President Joe Biden is kicking off a Southwest tour Tuesday as he highlights climate and clean energy investments from the Inflation Reduction Act ahead of its one-year anniversary.
While on his trip in Arizona, President Biden will announce a $44 million investment from the legislation in the National Park System, and designate Baaj Nwaavjo I’tah Kukveni a national monument. The name describes the "ancestral footprints" surrounding the Grand Canyon region.
The move comes after tribes have been calling for the president to mark their ancestral homelands in the area, and protects about 1 million acres of lands around the park.
"President Biden is helping address injustices of the past. He is ensuring that the Grand Canyon and iconic American treasure will stay pristine for future generations," said White House Council on Environmental Quality Chair Brenda Mallory.
This marks the fifth national monument President Biden has designated and comes amid his goal to conserve 30% of U.S. land and water by 2030.
"This president and this administration see Indian country. I'm speaking to you as the first Native American cabinet secretary as a testament to that," said Secretary of the Interior Deb Haaland.
Officials say while the action will not allow new mining claims, it will protect valid existing mining claims, noting it represents 1.3% of known uranium reserves.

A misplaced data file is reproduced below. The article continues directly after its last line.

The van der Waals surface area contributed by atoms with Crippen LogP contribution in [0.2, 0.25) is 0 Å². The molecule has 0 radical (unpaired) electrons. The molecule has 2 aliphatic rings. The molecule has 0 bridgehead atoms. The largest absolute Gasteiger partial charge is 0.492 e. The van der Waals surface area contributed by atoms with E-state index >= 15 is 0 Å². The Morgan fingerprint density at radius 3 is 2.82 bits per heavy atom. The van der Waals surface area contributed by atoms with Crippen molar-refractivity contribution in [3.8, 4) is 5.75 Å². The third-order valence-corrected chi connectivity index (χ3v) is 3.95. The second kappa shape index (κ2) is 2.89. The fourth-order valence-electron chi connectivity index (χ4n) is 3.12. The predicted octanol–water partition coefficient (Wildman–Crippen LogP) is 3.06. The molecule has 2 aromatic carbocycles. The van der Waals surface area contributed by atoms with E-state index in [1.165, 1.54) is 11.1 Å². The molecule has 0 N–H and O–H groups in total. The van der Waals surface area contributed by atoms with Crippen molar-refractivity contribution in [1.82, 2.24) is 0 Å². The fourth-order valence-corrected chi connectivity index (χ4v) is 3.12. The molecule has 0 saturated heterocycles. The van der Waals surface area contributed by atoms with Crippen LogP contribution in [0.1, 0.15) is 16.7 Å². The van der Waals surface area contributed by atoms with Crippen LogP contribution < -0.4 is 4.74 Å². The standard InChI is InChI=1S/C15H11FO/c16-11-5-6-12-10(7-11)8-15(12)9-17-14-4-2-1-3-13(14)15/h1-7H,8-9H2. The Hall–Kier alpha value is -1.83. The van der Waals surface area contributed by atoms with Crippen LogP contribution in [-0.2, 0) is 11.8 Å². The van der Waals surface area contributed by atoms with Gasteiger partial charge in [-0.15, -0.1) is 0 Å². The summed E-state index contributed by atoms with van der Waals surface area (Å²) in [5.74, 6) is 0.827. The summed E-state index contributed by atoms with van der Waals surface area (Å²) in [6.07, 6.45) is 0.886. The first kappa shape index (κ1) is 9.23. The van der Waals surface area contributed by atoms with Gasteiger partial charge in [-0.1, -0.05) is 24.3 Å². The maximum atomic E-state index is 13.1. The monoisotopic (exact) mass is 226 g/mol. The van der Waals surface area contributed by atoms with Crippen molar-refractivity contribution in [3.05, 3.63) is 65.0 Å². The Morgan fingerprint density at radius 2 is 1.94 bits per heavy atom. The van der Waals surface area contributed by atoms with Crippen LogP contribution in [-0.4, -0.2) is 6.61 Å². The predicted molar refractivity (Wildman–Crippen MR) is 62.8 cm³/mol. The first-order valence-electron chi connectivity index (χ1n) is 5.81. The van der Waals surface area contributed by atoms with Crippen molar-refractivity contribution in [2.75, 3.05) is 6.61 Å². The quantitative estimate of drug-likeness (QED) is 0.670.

President Biden is expected to highlight clean energy and manufacturing investments from the legislation while participating in a groundbreaking in New Mexico.
In Utah Thursday, as the administration marks one year since the PACT Act’s signing, President Biden will visit a Department of Veterans Affairs health facility.
The trip continues as the White House aims to explain and highlight the impact of President Biden's economic agenda as he prioritizes the economy and leans into the "Bidenomics" branding.
Throughout the week, the vice president and cabinet members will travel the country to highlight investments in energy, climate and infrastructure in roundtable discussions, groundbreakings and remarks. For example, Vice President Kamala Harris and Acting Labor Secretary Julie Su are highlighting job creation in Philadelphia; Energy Secretary Jennifer Granholm is attending groundbreakings in Ohio and Missouri; and EPA Administrator Michael Regan will showcase clean water investments in Wyoming.
While Republicans criticize "Bidenomics" and look to hold the president responsible for higher prices, the White House has given a more optimistic view of the economy as “resilient,” pointing to data markers like the unemployment rate,wage growth and inflation coming down, while acknowledging there's more work to do.
But as President Biden leans into the economy, gaps persist in the public’s view of how he's handling it. Recent polls show greater disapproval ratings and challenges when it comes to his handling of the economy. A Reuters/Ipsos poll found less than half (46%) of respondents were familiar with the Inflation Reduction Act, and 56% felt the administration hasn't done enough to invest in the American economy.
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